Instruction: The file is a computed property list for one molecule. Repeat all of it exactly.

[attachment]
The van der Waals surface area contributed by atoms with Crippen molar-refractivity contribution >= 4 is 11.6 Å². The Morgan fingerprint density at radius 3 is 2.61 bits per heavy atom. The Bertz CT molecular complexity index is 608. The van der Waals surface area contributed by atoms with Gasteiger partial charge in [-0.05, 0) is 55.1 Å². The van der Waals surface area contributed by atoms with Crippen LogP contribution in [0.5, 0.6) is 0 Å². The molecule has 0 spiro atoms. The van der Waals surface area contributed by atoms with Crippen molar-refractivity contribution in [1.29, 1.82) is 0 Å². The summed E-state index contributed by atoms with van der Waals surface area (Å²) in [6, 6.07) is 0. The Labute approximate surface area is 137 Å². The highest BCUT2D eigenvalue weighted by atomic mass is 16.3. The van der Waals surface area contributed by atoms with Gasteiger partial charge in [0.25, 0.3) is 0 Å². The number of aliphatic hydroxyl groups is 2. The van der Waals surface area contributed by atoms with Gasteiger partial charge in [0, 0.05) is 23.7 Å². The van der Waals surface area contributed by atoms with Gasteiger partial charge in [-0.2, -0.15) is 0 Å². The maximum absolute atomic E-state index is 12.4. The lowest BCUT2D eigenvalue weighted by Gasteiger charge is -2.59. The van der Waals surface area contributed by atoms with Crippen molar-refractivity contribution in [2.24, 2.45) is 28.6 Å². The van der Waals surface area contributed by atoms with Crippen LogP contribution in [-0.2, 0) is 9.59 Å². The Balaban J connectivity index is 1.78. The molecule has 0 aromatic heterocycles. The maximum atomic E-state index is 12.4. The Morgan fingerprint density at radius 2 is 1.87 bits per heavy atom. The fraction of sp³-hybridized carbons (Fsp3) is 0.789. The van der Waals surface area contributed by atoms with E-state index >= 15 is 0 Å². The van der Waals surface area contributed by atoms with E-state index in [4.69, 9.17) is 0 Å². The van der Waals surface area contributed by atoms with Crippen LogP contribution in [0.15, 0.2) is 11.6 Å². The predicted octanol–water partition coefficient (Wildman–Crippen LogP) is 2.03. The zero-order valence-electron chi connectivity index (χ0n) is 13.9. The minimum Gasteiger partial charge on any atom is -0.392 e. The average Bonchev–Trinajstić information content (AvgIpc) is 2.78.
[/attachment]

The van der Waals surface area contributed by atoms with Crippen molar-refractivity contribution >= 4 is 11.6 Å². The Morgan fingerprint density at radius 3 is 2.61 bits per heavy atom. The Bertz CT molecular complexity index is 608. The van der Waals surface area contributed by atoms with Gasteiger partial charge in [-0.05, 0) is 55.1 Å². The van der Waals surface area contributed by atoms with Crippen LogP contribution in [0.5, 0.6) is 0 Å². The molecule has 0 spiro atoms. The van der Waals surface area contributed by atoms with Crippen molar-refractivity contribution in [1.29, 1.82) is 0 Å². The summed E-state index contributed by atoms with van der Waals surface area (Å²) in [6, 6.07) is 0. The Labute approximate surface area is 137 Å². The highest BCUT2D eigenvalue weighted by atomic mass is 16.3. The van der Waals surface area contributed by atoms with Gasteiger partial charge in [0.25, 0.3) is 0 Å². The number of aliphatic hydroxyl groups is 2. The van der Waals surface area contributed by atoms with Gasteiger partial charge in [0, 0.05) is 23.7 Å². The van der Waals surface area contributed by atoms with Gasteiger partial charge in [-0.2, -0.15) is 0 Å². The maximum absolute atomic E-state index is 12.4. The lowest BCUT2D eigenvalue weighted by Gasteiger charge is -2.59. The van der Waals surface area contributed by atoms with Crippen molar-refractivity contribution in [2.24, 2.45) is 28.6 Å². The van der Waals surface area contributed by atoms with Crippen LogP contribution in [-0.2, 0) is 9.59 Å². The Balaban J connectivity index is 1.78. The molecule has 0 aromatic heterocycles. The maximum atomic E-state index is 12.4. The Morgan fingerprint density at radius 2 is 1.87 bits per heavy atom. The fraction of sp³-hybridized carbons (Fsp3) is 0.789. The van der Waals surface area contributed by atoms with E-state index >= 15 is 0 Å². The van der Waals surface area contributed by atoms with E-state index in [4.69, 9.17) is 0 Å². The van der Waals surface area contributed by atoms with Crippen LogP contribution in [0.15, 0.2) is 11.6 Å². The predicted octanol–water partition coefficient (Wildman–Crippen LogP) is 2.03. The zero-order valence-electron chi connectivity index (χ0n) is 13.9. The minimum Gasteiger partial charge on any atom is -0.392 e. The average Bonchev–Trinajstić information content (AvgIpc) is 2.78.